Finding somewhere to live
It’s difficult to flat-hunt from afar, so it can be smart to send one person ahead to stay in an AirBnB for a few weeks while they lock down a place to live, before the rest of you arrive. We did that, and it cost us an additional R11,937.
When you do find a new house or flat to rent, you’ll need to pay a deposit on it. Ours cost R36,898 including the first month’s rent. Cambridge rents aren’t cheap, yo. You should be able to offset this by getting the security deposit back on your old South African flat.
Overall, the cost of finding and securing a new place to live came to R48,835.
This could be a whole post on its own, but basically, know that if you want to take all of your financial assets out of the country (for instance, you want to move your retirement savings to your new home) you will have to apply for a process called financial emigration. When you financially emigrate, you will have to pay capital gains tax on these assets. Depending on what assets you own, this could mean an eye-wateringly huge tax bill, and it is not a decision to be taken lightly.
The good news is that you can move overseas without immediately applying for financial emigration, and for most people, it’s a good idea to first move, find your feet and figure out your life plans before you initiate this process.
Figuring out what makes the most sense for you can be complicated, so talk to an expert if you need advice. I got excellent support from a business called Creative CFO, who charges a transparent R750 an hour (I love transparent pricing when it comes to financial advice).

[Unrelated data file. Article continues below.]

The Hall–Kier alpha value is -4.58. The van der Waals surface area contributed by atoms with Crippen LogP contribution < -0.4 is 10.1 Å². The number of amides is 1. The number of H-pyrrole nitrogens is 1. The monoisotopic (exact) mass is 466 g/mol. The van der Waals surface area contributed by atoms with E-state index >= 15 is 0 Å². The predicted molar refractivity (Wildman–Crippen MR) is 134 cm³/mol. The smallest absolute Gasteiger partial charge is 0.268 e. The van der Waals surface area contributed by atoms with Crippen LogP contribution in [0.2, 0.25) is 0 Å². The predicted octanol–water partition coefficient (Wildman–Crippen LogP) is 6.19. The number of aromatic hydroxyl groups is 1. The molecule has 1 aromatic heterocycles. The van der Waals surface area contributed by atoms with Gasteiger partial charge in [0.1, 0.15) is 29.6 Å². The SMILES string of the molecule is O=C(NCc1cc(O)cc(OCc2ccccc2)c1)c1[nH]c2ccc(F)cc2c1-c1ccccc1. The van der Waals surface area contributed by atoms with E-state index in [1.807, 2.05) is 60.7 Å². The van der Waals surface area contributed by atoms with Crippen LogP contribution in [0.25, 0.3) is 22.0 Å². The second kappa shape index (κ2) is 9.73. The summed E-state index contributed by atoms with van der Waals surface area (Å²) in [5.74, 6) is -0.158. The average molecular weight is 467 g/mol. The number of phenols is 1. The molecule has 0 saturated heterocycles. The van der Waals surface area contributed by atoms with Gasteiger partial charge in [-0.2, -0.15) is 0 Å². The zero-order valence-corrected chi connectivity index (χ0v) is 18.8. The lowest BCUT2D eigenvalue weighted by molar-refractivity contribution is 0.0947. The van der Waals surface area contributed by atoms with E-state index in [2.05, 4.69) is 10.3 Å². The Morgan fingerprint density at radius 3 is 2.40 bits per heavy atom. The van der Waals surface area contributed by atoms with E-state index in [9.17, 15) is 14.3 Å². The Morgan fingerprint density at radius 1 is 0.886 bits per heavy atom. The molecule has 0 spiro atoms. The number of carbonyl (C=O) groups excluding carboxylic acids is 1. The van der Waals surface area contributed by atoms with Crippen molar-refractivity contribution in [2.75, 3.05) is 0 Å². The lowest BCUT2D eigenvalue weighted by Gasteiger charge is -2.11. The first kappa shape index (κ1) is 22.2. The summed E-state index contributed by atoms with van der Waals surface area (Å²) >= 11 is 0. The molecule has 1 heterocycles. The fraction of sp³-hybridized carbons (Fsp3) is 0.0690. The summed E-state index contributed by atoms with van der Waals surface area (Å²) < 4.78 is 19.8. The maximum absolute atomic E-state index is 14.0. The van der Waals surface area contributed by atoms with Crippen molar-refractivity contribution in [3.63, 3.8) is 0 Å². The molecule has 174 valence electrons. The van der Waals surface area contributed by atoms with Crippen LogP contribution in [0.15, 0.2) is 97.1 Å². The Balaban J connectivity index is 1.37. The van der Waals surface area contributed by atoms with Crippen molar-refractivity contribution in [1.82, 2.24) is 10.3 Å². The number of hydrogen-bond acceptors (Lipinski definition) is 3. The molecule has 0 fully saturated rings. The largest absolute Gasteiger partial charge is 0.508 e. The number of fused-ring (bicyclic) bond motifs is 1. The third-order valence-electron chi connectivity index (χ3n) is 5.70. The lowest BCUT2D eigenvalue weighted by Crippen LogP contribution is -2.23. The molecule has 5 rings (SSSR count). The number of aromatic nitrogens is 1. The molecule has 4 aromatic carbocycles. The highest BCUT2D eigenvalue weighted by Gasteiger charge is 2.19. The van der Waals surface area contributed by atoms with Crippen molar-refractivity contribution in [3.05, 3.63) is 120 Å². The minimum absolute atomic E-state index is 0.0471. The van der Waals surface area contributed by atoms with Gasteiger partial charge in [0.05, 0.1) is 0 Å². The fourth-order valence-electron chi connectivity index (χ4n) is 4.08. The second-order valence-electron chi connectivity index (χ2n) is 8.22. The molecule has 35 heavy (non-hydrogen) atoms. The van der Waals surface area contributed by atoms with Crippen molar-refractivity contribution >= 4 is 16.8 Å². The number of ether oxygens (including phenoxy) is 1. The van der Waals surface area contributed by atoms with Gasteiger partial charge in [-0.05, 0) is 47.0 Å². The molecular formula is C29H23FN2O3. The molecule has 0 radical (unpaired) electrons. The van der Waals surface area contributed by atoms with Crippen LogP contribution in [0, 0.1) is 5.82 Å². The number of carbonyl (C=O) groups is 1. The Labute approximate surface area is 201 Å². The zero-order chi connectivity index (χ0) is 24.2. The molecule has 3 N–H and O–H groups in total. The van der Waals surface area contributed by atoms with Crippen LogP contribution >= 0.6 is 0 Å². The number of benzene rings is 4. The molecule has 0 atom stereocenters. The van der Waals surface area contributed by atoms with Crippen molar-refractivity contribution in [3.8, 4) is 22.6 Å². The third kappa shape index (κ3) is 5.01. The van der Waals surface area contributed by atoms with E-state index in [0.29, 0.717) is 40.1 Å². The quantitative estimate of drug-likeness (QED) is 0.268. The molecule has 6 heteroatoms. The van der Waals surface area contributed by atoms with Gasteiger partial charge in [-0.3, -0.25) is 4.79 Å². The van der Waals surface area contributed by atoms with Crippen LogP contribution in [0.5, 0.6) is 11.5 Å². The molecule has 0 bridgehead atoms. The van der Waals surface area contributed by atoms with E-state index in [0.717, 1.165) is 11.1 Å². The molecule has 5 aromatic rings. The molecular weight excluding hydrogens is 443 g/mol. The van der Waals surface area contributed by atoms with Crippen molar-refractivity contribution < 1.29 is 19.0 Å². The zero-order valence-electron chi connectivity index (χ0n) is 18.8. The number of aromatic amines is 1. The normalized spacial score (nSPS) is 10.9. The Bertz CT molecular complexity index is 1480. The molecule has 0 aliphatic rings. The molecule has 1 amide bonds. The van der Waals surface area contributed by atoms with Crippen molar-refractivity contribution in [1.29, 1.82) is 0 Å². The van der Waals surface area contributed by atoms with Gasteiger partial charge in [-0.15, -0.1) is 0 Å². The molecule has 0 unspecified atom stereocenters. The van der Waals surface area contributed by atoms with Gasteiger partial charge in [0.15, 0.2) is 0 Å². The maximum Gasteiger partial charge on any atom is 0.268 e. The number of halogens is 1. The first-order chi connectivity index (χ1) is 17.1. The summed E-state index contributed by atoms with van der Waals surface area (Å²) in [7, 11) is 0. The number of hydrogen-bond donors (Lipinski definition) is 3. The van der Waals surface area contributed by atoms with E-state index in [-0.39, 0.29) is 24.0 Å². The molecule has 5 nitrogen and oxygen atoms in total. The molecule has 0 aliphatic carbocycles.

So, was it worth it?
In reality, our move didn’t really cost us R185k, because we had a moving stipend, the R70k from selling our car and furniture, and the returned security deposit on our SA flat, all of which offset our costs. But if you’re thinking about making a similar move yourself, that’s a reasonable estimate of what you’d need to have saved up, if you wanted to follow a similar process. Or you could keep things really simple, sell all your shit, move into a furnished flat, and just take yourself and some bags, in which case you really only need about R30-R50k.
Everyone’s financial life is different. Spending nearly R200k to move to a different country might seem like an insane waste to you, or it might seem totally worth it. It was worth it to us, in the long run, and we were very lucky to have the savings and moving stipend so that we could.
I really believe that being more open and transparent and honest about how we spend our money helps to demystify it, and helps other people have the information they need to make better decisions. I hope that lifting up the lid to show you the real money I spent (including the dumb spending mistakes I made) is helpful to at least one of you, somewhere!
I guess the moral of the story is, never get a cat.
Wishing you Vogon-blasters, warm weather and lots of spreadsheets,
Your friend Sam.
For information as to how Relocation Africa can help you with your Mobility, Immigration, Research, Remuneration, and Expat Tax needs, email firstname.lastname@example.org, or call us on +27 21 763 4240.